HARROGATE, Tenn. — Insomnia is a common complaint nowadays, with many pointing to rampant smartphone use or daily stress as possible explanations for restless nights. While both are likely contributing factors, new research from Lincoln Memorial University suggests pet owners may be particularly at risk of poor sleep.
More specifically, study authors found that having a dog was associated with greater odds of having a sleep disorder and trouble sleeping. Meanwhile, owning a cat was linked to a higher chance of having leg jerks. The research team focused specifically on pet ownership in the United States, and used data originally collected for the National Health and Nutrition Examination Survey (NHANES) conducted in 2005 and 2006.
While this research was unable to establish a causal relationship between pet ownership and poor sleep/sleep disorders, its findings are notably consistent with earlier work that had also concluded pet ownership can negatively impact sleep.
“Prior studies on the association between pet ownership and sleep quality and sleep disorders have varied results,” says study leader Dr. Lauren Wisnieski, Assistant Professor of Public Health and Research and Affiliation, in a media release. “On the one hand, dogs and cats may be beneficial for an owner’s quality of sleep due to the social support that pets provide – pets offer a sense of security and companionship, which may result in improvements in levels of anxiety, stress and depression. Yet on the other hand, pets may disrupt their owners’ sleep.”
“This cross-sectional study aimed to determine if there is an association between dog and cat ownership and sleep quality and sleep disorders – including consideration of aspects such as snoring, waking up during the night, needing pills to sleep and leg jerks.”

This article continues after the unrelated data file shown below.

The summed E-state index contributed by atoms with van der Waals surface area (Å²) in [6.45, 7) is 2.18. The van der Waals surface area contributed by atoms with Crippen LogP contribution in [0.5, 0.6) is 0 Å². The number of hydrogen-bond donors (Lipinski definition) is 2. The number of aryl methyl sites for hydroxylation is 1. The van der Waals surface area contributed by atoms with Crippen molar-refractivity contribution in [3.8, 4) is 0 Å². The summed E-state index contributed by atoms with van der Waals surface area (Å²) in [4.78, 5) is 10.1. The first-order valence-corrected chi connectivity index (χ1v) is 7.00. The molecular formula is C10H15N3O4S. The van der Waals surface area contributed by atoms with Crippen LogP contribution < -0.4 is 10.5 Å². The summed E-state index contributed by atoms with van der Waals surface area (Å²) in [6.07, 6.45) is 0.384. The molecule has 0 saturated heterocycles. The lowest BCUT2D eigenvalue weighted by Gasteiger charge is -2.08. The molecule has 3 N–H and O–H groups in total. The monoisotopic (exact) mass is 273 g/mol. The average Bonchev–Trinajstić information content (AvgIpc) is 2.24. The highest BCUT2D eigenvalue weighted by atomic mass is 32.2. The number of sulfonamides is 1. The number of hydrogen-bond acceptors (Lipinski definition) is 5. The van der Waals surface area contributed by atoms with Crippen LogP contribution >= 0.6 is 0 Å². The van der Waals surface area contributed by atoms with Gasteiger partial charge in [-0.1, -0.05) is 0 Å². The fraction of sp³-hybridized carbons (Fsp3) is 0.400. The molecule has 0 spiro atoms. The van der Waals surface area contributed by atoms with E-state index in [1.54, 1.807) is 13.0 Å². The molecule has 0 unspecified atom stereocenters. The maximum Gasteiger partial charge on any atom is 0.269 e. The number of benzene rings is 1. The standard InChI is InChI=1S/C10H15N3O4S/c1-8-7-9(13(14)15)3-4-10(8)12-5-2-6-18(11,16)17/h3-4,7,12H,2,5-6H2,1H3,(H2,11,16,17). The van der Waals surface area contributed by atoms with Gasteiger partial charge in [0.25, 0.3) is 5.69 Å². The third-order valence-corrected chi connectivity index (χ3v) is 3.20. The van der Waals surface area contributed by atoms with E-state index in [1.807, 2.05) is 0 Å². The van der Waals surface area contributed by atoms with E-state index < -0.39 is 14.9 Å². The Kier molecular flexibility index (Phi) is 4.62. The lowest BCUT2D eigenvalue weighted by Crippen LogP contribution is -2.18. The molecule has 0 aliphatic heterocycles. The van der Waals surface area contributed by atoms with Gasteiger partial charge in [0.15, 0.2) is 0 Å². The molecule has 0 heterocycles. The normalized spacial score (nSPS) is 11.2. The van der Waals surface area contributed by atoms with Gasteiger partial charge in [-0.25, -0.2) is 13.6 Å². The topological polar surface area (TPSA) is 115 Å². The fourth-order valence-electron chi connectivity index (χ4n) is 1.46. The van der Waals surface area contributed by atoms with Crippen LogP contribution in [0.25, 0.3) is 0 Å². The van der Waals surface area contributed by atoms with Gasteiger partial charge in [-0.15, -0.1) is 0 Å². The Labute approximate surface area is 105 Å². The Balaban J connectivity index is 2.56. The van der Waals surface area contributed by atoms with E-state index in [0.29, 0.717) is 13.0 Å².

Maybe it’s time to keep the pets out of the bed
Researchers built and made use of multivariable logistic regression models that also featured multiple sleep quality factors. These include feeling unrested, feeling sleepy, not getting enough sleep, taking longer than 15 minutes to fall asleep, and getting fewer than six hours of sleep on average.
Generally speaking, cats tend to be more active at night than dogs. Dr. Wisnieski posits this may explain the observed differences in the association of sleep quality and cat verses dog ownership. Moreover, the study notes there were fewer differences in sleep quality indicators between cat and non-cat owners in comparison to dog and non-dog owners.
“If the causal relationship is established through further investigation, the results will have implications for clinician recommendations for treating patients with poor sleep quality,” Dr. Wisnieski comments. “Additionally, educational resources can be developed to inform pet owners about the risks of sleep disruptions and offer potential solutions, such as crating the pet or restricting access to the bedroom at night.”
It’s worth noting that the study also recognizes there may be positive benefits linked to sleeping with a pet, but the data analyzed from NHANES did not actually indicate if owners slept with their dogs or cats.
“In the future, studies would benefit from measuring the human-animal bond, so that we can understand how the strength of it affects quality of sleep,” Dr. Wisnieski concludes.
The study is published in Human-Animal Interactions.